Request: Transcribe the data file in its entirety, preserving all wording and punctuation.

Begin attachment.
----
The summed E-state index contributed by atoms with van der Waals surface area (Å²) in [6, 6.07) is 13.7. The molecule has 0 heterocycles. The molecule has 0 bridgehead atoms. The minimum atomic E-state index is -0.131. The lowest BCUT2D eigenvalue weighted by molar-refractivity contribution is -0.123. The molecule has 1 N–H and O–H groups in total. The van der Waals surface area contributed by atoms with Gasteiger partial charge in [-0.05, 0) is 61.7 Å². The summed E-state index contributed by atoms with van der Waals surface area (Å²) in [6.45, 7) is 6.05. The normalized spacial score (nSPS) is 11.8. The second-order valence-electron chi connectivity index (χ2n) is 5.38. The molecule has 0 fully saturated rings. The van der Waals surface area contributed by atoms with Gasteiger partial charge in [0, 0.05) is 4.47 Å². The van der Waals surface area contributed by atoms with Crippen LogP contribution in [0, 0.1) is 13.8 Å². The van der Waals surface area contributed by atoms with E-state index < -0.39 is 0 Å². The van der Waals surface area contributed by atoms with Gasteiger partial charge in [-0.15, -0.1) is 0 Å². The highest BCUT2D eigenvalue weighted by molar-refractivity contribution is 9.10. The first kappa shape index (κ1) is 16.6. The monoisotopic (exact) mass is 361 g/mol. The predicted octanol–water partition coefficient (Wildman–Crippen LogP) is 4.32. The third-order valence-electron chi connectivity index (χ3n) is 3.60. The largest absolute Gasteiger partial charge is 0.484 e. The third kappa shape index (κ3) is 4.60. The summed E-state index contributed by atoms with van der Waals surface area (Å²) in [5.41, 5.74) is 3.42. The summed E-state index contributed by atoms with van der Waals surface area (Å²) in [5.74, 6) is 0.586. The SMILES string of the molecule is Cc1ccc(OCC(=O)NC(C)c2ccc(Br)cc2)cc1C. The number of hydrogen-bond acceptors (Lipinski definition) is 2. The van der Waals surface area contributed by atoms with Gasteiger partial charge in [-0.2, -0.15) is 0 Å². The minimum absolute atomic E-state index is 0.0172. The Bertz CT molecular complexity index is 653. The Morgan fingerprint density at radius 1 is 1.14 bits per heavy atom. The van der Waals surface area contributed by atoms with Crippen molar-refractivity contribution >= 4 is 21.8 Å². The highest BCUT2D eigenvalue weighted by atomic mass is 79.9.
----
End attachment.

The summed E-state index contributed by atoms with van der Waals surface area (Å²) in [6, 6.07) is 13.7. The molecule has 0 heterocycles. The molecule has 0 bridgehead atoms. The minimum atomic E-state index is -0.131. The lowest BCUT2D eigenvalue weighted by molar-refractivity contribution is -0.123. The molecule has 1 N–H and O–H groups in total. The van der Waals surface area contributed by atoms with Gasteiger partial charge in [-0.05, 0) is 61.7 Å². The summed E-state index contributed by atoms with van der Waals surface area (Å²) in [6.45, 7) is 6.05. The normalized spacial score (nSPS) is 11.8. The second-order valence-electron chi connectivity index (χ2n) is 5.38. The molecule has 0 fully saturated rings. The van der Waals surface area contributed by atoms with Gasteiger partial charge in [0, 0.05) is 4.47 Å². The van der Waals surface area contributed by atoms with Crippen LogP contribution in [0, 0.1) is 13.8 Å². The van der Waals surface area contributed by atoms with E-state index < -0.39 is 0 Å². The van der Waals surface area contributed by atoms with Gasteiger partial charge in [-0.15, -0.1) is 0 Å². The highest BCUT2D eigenvalue weighted by molar-refractivity contribution is 9.10. The first kappa shape index (κ1) is 16.6. The monoisotopic (exact) mass is 361 g/mol. The predicted octanol–water partition coefficient (Wildman–Crippen LogP) is 4.32. The third-order valence-electron chi connectivity index (χ3n) is 3.60. The largest absolute Gasteiger partial charge is 0.484 e. The third kappa shape index (κ3) is 4.60. The summed E-state index contributed by atoms with van der Waals surface area (Å²) in [5.41, 5.74) is 3.42. The summed E-state index contributed by atoms with van der Waals surface area (Å²) in [5.74, 6) is 0.586. The SMILES string of the molecule is Cc1ccc(OCC(=O)NC(C)c2ccc(Br)cc2)cc1C. The number of hydrogen-bond acceptors (Lipinski definition) is 2. The van der Waals surface area contributed by atoms with Gasteiger partial charge in [-0.2, -0.15) is 0 Å². The minimum absolute atomic E-state index is 0.0172. The Bertz CT molecular complexity index is 653. The Morgan fingerprint density at radius 1 is 1.14 bits per heavy atom. The van der Waals surface area contributed by atoms with Crippen molar-refractivity contribution >= 4 is 21.8 Å². The highest BCUT2D eigenvalue weighted by atomic mass is 79.9.